No paid-for print, television, or internet campaign can match the power for selling a lifestyle like the constantly advertised lifestyles of real individuals. Surely this is not top-down, unless you consider it the long-term result of seeds sewn in the 20th century. The failed democratic enlightenment of immediate network communication generates a desire and world projection wildly distant from any sub-simulation reality or truth.
While the 1990s models of avatars, online personas, and impersonations followed a more fantastic, escapist orientation, the subjects created on Facebook are meant to be ourselves. As we do our best to generate ourselves digitally, our status-updated online performances merge with our real-world lived subjects in a strange, subject-blurring exchange. Facebook takes the celebrated internet possibility of crafting avatars and other-dimension personas as step further and superimposes the persona back onto the real-world person.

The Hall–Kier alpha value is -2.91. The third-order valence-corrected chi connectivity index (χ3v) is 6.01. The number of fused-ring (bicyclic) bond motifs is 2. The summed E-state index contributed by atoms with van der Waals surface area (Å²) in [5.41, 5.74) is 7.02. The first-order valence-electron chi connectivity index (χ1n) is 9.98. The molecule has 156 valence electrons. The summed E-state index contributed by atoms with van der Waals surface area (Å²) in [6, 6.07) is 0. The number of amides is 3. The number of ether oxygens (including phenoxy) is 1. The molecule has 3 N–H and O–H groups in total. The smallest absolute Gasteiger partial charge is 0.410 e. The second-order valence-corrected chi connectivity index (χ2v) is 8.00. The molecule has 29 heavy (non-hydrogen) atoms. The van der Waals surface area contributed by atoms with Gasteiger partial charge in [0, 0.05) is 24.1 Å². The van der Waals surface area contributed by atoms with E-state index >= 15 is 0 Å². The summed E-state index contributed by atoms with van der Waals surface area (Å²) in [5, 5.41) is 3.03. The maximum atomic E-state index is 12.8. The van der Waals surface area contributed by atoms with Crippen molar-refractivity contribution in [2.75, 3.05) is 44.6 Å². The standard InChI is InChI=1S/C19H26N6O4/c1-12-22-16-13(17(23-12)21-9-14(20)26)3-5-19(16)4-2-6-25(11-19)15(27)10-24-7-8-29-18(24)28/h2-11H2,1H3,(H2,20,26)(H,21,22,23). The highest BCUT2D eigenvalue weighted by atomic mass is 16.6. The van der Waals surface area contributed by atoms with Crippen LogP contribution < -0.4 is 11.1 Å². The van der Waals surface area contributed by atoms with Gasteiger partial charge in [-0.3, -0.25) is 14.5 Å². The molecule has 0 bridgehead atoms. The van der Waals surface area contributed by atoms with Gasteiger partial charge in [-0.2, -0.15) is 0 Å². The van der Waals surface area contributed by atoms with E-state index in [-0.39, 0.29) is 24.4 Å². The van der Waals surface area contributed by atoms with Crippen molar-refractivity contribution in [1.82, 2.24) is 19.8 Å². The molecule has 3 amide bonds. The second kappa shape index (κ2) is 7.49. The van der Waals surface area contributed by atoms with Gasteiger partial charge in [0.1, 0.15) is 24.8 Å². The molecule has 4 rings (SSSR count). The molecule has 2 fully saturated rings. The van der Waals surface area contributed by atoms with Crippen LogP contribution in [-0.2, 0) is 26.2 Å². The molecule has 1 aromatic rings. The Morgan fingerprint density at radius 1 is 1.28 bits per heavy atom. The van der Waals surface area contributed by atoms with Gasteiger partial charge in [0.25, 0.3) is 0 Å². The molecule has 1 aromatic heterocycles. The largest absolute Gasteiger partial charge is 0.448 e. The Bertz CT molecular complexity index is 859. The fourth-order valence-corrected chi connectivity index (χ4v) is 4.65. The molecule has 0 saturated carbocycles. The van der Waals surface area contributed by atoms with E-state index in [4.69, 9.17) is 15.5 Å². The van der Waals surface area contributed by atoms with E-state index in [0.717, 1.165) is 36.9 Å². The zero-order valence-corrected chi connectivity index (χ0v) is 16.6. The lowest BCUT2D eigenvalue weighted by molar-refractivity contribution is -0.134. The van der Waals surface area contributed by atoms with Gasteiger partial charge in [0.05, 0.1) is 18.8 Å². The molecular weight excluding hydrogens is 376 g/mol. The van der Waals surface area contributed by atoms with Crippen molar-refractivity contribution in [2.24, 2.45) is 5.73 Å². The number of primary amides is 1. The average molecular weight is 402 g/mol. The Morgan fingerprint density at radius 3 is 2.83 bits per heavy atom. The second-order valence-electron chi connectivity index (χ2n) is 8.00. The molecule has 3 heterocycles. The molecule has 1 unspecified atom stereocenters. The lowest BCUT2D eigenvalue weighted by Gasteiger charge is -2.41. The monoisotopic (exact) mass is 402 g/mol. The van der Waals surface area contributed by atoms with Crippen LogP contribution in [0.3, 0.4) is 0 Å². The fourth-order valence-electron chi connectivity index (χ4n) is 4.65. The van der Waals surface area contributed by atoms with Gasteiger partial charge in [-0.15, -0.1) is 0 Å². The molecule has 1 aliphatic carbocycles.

That's not to say that there are no subject-affirming aspects to Facebook, the internet, or any of the examined media. Clearly this is not the case, but what I here mention are unfortunate and dominant tendencies that can be used in the strategizing of militant media, or at least the evaluation of existing media for its effectiveness in counter militancy.
So that wasn’t as interesting as I had hoped, closer to what I had guessed, and in one aspect it’s off the mark. “Surely this is not top-down.” Those of us who work with Facebook in 2017 know the weight of pay-to-play. That’s not to say that as an individual I need to pay for interactions with my "friends," but much of what drives Facebook is paid content. We follow pages. Those pages want their content seen and shared. The more they pay, the more it’s seen, the more (if it interest their followers) it’s shared. This is not particularly interesting beyond its correction of the above analysis.
More interesting is the way that Paul Virlio’s writings on the speed of misinformation and public opinion and sentiment played out in this recent election. But that’s been explored ad nauseam, which Google tells me since is “referring to something that has been done or repeated so often that it has become annoying or tiresome.” Wow, that sounds like everything! P.S. looks like Google strips that from Oxford.